I'm a parenting expert – how to know when your baby is full & had enough milk even if you're breastfeeding | The Sun

IT'S hard to know exactly how much to feed your newborn, particularly since they can't speak or communicate.

But there are some cues to pick up on, parenting expert Sophie Pickles tells Fabulous, so you'll always know when they're full.

"You can tell that your baby is finished feeding when they release the breast, or stop feeding and fall asleep (sometimes with the nipple still in their mouths)," Sophie says.

"When your baby has finished feeding on one side, give them time to rest and snooze before offering the other side.

"If they are still hungry, they will begin to feed again, otherwise they will continue to sleep or turn away to let you know that they are happy and full."

If you're bottle feeding, babies tend to pull away or start fussing at the bottle.

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When this happens, Sophie says to stop for 10 minutes and then try again.

"If they still seem disinterested then you know that you can wait until the next feed and a fresh bottle," she says

Sophie points out that it's quite common for newborns to fall asleep before they have had enough milk.

"You can gently rouse them and encourage them to keep drinking by blowing softly on their face, gently squeezing their hands or feet, or giving them a little jostle," she explains.

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This will often be enough to wake them and start them feeding again.

So, how do you know if they're feeding enough?

Sophie says: "As long as your baby is gaining weight as they should, has enough wet and dirty nappies and seems happy and content after feeding, there is no need to worry if they are getting enough."

But it's important to remember that measuring your output by expressing isn't accurate and it isn't helpful to time a breastfed baby's feed.

Time in between feeds can vary drastically depending on the weather, your baby's mood and developmental stage, Sophie explains.

"Instead, look for cues that your baby is hungry and feed on demand," she says.

Hunger signs include:

  • Sucking on hands and fingers
  • "Rooting around" by nuzzling or headbutting your chest or other parts of your body
  • Wriggling and getting restless
  • Opening and closing their mouth and sticking out their tongue
  • Licking their lips
  • Crying 

Signs that your baby is probably full:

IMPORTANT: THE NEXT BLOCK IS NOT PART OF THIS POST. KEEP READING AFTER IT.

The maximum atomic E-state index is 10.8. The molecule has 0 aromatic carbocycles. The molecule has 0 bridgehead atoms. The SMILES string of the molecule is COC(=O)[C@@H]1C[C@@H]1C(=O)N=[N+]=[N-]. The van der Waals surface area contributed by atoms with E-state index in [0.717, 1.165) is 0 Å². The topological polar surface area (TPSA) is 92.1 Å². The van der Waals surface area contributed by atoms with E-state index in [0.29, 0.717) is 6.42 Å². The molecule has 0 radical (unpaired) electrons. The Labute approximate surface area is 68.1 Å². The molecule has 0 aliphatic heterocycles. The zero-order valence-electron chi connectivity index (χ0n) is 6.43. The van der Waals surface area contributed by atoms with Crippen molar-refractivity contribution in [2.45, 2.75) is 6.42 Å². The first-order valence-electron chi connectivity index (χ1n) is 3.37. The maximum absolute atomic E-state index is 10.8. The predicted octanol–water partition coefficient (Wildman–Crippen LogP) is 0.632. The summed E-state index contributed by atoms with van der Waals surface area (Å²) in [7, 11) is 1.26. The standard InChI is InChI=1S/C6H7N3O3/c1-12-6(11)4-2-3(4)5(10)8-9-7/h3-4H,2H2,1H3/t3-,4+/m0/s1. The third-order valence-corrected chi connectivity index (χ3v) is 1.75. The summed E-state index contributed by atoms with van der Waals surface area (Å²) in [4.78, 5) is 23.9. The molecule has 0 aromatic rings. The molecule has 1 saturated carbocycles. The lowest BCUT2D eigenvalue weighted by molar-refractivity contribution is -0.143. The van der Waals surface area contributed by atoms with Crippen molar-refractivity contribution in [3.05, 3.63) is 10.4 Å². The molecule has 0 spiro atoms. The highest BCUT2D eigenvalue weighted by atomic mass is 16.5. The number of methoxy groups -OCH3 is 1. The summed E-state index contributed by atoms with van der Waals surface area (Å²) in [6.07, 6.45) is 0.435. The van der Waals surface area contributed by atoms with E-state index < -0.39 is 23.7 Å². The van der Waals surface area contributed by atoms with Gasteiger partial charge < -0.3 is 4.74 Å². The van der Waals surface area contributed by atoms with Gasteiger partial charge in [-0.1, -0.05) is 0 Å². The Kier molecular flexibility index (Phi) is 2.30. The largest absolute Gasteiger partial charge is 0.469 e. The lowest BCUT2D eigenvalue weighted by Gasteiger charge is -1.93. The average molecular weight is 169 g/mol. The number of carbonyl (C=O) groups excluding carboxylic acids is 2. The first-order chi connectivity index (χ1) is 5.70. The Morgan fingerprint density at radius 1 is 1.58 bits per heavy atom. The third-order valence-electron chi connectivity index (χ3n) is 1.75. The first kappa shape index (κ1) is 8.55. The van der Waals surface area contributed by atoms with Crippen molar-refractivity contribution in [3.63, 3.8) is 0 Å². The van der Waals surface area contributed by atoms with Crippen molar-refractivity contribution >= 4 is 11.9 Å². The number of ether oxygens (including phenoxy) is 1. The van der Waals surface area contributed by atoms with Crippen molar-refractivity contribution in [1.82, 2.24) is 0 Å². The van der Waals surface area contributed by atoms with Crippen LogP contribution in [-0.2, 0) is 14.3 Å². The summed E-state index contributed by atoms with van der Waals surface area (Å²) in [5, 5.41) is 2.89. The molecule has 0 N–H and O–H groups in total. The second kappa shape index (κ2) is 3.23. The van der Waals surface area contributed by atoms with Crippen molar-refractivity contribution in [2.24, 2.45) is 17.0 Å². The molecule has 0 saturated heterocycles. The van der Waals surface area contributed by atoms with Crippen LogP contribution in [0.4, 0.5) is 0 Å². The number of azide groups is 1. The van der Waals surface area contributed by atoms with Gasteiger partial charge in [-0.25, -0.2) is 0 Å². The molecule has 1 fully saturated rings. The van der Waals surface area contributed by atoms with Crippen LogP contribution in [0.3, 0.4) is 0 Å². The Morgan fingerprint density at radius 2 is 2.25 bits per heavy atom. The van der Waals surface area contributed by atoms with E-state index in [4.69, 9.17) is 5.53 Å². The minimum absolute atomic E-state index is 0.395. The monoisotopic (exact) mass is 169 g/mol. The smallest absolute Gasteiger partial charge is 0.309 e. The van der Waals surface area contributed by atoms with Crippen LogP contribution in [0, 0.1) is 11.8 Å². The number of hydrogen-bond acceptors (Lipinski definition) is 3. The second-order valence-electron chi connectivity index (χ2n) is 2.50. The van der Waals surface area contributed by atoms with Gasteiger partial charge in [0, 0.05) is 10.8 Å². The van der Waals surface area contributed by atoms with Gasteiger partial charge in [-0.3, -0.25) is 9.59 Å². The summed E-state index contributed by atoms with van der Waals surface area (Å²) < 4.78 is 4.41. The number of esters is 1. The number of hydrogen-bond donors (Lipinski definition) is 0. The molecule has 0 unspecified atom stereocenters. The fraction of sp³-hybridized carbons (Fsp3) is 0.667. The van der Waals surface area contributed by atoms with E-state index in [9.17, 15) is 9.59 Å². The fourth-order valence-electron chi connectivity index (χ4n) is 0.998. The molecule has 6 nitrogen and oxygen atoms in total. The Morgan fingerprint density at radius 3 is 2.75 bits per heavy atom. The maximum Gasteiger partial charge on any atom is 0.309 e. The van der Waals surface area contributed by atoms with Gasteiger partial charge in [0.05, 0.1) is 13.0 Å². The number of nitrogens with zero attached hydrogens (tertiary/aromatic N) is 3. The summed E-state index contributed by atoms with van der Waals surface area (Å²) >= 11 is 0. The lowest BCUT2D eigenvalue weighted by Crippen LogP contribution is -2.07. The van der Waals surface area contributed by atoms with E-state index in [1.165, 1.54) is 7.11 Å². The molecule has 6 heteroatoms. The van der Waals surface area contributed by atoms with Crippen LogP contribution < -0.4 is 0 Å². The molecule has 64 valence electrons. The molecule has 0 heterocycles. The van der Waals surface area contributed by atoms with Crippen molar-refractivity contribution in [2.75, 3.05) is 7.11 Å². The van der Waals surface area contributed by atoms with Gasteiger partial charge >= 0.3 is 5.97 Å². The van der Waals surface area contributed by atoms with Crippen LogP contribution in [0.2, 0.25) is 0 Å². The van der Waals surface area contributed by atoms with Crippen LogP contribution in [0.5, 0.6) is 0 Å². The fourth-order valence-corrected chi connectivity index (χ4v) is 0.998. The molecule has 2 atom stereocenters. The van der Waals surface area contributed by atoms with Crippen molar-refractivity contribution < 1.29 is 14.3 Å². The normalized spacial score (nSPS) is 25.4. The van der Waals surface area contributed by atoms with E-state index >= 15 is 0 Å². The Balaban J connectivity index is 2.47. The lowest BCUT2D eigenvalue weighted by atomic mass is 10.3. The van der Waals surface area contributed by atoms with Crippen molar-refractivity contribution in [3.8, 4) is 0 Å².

• Baby had fallen asleep at the bottle and seems content 
  • Pulling away from the bottle or breast, or turning their head.
  • Fussing or crying and refusal to drink

If your baby refuses more than two or three feeds in a row, Sophie advises speaking with your health visitor or GP as there may be an underlying cause.

Different types of feeding

No two babies will feed the same so it's a good idea to understand what you could be in for.

If you find that your baby seems restless and unsettled and wants to feed more than normal, it is likely due to a growth spurt – which can happen at any time.

"This is called 'cluster feeding' and is a completely normal way of your baby letting your body know that their milk needs have increased," Sophie explains.

"You will find that your baby wants to feed very regularly, or even constantly, for a day or two."

Cluster feeding is very common in the first 2 to 3 days of your baby's life as they work to bring your milk in, after initially getting only colostrum – a yellow, nutrient-dense first milk that is high in antibodies and antioxidants.

While it can be exhausting (and painful) for the breastfeeding mum it isn't a sign there isn't enough milk, but rather the "very clever way" your baby is able to communicate with your body to control their supply, Sophie explains.

Another type of feeding s called flutter sucking which refers to the slow, fluttery feeding that babies often do as they become drowsy at the breast.

Sophie says: "You could be forgiven for thinking this means they have finished feeding, when in fact, they may be trying to stimulate another let-down.

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"If they continue flutter sucking for a long time without another let-down, then you can gently take them off the breast by putting your little finger into the corner of their mouth to break the suction.

"They will soon let you know if they wanted to carry on."

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